A Capital City

On July 16, 1790, the Residence Act, which stipulated that the president select a site on the Potomac River as the permanent capital of the United States following a ten-year temporary residence in Philadelphia, was signed into law. In a proclamation issued on January 24, 1791, President George Washington announced the permanent location of the new capital, an area of land at the confluence of the Potomac and Eastern Branch (Anacostia) rivers that would eventually become the District of Columbia. Soon after, Washington commissioned French engineer Pierre-Charles L’Enfant to create a plan for the city.

Panorama aerial view of Washington, D.C. Carol M. Highsmith, photographer, between 1980 and 1990. Highsmith (Carol M.) Archive. Prints & Photographs Division
Plan of the City Intended for the Permanent Seat of the Government…. Pierre Charles L’Enfant, manuscript map on paper. Office, Commissioner of Public Buildings, D.C., 1791. Cities and Towns. Geography & Map Division

L’Enfant arrived in Georgetown on March 9, 1791, and submitted his report and plan to the president in August. It is believed that this plan is the one preserved in the Library of Congress.

L’Enfant’s plan was greatly influenced by the traditions of Baroque landscape architecture and his projections of a future city population of 800,000. Its scheme of broad radiating avenues connecting significant focal points, its open spaces, and its grid pattern of streets oriented north, south, east, and west is still the gold standard against which all modern land use proposals for the Nation’s capital are considered.

The glorious vistas and dramatic landscape of today’s Washington are a result of L’Enfant’s careful planning. From the steps of the U.S. Capitol one can gaze down the mall to the Washington Monument and on to the Lincoln Memorial.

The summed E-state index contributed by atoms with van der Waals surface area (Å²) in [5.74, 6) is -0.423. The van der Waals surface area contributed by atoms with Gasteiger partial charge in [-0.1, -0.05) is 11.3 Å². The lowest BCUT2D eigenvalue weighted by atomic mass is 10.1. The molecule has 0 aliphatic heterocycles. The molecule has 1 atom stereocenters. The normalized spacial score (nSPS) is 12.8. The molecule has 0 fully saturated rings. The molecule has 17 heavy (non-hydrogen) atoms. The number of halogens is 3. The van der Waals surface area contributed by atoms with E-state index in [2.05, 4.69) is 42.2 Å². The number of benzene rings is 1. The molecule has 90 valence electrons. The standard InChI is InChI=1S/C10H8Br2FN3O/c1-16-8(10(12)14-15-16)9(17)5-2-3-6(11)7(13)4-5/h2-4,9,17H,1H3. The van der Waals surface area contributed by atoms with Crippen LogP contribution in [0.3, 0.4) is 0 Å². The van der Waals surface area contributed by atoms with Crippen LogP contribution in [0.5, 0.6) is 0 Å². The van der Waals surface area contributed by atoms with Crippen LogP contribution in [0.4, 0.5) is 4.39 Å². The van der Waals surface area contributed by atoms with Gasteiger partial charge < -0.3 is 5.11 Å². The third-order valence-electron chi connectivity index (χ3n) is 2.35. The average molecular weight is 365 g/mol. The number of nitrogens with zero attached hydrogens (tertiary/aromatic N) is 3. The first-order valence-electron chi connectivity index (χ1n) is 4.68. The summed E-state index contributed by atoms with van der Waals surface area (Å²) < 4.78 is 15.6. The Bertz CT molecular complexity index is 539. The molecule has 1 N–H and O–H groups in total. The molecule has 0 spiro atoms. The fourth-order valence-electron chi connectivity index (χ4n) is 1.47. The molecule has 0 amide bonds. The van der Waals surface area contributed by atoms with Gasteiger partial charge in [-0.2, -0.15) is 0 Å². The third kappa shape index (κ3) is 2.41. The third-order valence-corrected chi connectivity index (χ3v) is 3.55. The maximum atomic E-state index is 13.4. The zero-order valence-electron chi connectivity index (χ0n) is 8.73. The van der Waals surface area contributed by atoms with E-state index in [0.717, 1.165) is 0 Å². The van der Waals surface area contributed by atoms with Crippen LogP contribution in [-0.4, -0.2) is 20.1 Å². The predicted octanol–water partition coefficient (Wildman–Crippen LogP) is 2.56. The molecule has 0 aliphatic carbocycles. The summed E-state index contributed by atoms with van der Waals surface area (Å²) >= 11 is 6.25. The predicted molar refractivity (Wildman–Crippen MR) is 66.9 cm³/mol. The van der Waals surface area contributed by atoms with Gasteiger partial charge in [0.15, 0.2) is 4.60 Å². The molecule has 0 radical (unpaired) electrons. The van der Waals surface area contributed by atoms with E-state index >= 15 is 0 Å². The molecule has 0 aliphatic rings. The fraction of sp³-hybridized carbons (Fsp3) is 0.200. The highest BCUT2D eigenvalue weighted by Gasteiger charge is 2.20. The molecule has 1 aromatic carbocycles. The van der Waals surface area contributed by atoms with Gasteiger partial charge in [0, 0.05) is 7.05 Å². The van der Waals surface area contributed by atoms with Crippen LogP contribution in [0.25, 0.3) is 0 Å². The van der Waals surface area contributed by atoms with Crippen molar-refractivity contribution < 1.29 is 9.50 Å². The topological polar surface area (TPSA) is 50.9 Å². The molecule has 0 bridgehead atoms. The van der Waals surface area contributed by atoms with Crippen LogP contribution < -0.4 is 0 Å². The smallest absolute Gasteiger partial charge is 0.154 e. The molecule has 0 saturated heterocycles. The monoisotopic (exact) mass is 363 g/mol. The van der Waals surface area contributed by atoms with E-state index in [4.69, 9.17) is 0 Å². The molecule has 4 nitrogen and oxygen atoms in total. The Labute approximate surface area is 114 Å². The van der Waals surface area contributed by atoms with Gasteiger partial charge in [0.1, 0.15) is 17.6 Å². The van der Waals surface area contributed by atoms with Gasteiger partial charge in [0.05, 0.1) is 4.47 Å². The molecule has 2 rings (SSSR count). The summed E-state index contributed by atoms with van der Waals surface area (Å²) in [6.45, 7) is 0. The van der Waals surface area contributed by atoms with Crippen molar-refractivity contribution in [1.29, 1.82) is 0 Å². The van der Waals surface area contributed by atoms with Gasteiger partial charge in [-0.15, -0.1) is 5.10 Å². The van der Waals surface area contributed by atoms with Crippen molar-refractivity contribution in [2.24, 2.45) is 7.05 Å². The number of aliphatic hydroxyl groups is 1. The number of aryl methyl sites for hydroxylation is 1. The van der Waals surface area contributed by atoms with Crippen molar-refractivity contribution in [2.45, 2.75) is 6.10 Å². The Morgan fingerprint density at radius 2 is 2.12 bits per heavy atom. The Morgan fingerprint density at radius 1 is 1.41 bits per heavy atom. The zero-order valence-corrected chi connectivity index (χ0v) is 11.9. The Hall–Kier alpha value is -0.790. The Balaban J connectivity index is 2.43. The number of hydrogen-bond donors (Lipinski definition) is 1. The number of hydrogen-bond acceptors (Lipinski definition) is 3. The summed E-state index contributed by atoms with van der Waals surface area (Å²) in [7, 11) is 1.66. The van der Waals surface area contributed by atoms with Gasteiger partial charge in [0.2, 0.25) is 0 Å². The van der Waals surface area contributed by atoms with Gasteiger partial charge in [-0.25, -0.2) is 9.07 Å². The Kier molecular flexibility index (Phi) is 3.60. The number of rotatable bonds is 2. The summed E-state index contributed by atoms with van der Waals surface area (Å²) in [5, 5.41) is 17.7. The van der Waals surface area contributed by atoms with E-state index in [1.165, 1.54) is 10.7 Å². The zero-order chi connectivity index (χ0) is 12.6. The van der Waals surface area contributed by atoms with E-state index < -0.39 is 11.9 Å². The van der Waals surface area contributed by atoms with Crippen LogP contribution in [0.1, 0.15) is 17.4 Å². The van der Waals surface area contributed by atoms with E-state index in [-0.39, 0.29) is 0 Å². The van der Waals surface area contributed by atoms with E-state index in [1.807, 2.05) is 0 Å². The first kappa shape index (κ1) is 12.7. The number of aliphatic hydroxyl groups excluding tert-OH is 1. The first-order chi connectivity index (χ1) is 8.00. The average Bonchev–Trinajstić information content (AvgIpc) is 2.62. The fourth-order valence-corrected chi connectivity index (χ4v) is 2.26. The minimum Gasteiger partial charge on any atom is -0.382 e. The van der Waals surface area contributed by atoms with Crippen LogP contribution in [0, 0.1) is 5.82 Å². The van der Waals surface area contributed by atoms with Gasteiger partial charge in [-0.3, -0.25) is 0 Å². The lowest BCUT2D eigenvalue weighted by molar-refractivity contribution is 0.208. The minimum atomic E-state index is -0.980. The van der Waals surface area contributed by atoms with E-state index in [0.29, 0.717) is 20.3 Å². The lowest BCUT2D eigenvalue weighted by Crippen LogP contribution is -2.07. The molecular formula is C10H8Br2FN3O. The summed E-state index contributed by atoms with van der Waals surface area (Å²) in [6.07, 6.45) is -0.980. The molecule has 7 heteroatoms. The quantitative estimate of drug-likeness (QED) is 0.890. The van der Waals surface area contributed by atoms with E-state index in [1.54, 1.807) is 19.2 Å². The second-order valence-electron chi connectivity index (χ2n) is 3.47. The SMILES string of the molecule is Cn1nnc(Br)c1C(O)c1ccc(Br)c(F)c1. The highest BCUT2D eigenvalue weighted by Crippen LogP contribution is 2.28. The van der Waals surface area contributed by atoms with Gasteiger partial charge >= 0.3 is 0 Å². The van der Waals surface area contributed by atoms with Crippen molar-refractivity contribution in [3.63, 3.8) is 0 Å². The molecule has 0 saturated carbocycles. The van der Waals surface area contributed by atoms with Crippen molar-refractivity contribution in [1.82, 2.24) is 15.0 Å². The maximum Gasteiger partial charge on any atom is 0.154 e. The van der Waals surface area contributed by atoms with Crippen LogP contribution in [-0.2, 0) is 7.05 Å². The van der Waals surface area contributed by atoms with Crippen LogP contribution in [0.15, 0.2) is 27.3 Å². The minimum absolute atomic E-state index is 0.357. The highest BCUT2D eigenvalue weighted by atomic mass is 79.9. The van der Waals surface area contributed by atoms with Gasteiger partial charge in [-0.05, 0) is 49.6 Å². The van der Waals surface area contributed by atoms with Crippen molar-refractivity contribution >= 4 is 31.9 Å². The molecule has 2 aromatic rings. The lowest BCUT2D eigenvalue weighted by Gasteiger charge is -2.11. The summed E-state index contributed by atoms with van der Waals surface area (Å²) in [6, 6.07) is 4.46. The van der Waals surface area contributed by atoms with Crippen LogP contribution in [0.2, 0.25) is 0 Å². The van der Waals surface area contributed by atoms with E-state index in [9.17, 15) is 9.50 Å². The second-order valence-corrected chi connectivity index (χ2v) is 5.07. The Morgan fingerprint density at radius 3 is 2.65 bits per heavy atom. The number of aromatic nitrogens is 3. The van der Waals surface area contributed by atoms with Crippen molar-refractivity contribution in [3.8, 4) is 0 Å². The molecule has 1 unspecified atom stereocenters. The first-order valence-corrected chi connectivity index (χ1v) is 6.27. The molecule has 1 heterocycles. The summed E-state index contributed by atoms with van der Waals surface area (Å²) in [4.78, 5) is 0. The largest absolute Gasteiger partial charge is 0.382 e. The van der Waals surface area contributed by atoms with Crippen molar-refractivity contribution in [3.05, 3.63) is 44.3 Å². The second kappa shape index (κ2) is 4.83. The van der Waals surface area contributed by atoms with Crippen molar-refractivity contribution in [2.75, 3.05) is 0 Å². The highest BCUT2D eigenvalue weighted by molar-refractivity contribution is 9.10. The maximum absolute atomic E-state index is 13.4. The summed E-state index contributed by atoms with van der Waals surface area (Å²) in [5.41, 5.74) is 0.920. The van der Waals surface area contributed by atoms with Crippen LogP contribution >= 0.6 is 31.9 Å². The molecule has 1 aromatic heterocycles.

View of Washington City. Baltimore: E. Sachse & Co., 1871. Panoramic Maps. Geography & Map Division</figcaption

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Let Us Now Praise Famous Men

On July 16, 1936, photographer Walker Evans (1903-75) took a leave of absence from the Farm Security Administration (FSA) to accept a summer assignment with Fortune magazine. Evans, who had begun working as a photographer in 1928, had developed a modest reputation by the time that he was hired in October 1935 by Roy Stryker, then leader of the FSA photographic section. Stryker agreed to grant him leave for the magazine assignment on the condition that his photographs remained government property.

Walker Evans, profile, hand up to face. Edwin Locke, photographer, Feb. 1937. Farm Security Administration/Office of War Information Black-and-White Negatives. Prints & Photographs Division

Evans and the writer James Agee spent several weeks among sharecropper families in Hale County, Alabama. The article they produced documented in words and images the lives of poor Southern farmers afflicted by the Great Depression; their work, however, did not meet Fortune‘s expectations and was rejected for publication.

Washstand in the dog run and kitchen of Floyd Burroughs’ cabin, Hale County, Alabama. Walker Evans, photographer, [Summer 1936]. Farm Security Administration/Office of War Information Black- and-White Negatives. Prints & Photographs Division.

Evans’ desire to produce photographs that were “pure record not propaganda” did not harmonize with Stryker’s emphasis on the use of the image to promote social activism. Soon after the Alabama series was completed, Evans returned to New York. There Evans and Agee reworked their material and searched for another publisher. In 1941, the expanded version of their story was published in book form as Let Us Now Praise Famous Men, now recognized as a masterpiece of the art of photojournalism.

Walker Evans went on to exhibit and publish his work (he was a staff photographer at Fortune, 1945-65) and to teach at the Yale University School of Art and Architecture. James Agee became one of America’s most influential film critics as well as a poet, novelist, and screenwriter. James Agee died in 1955; Walker Evans died in 1975.

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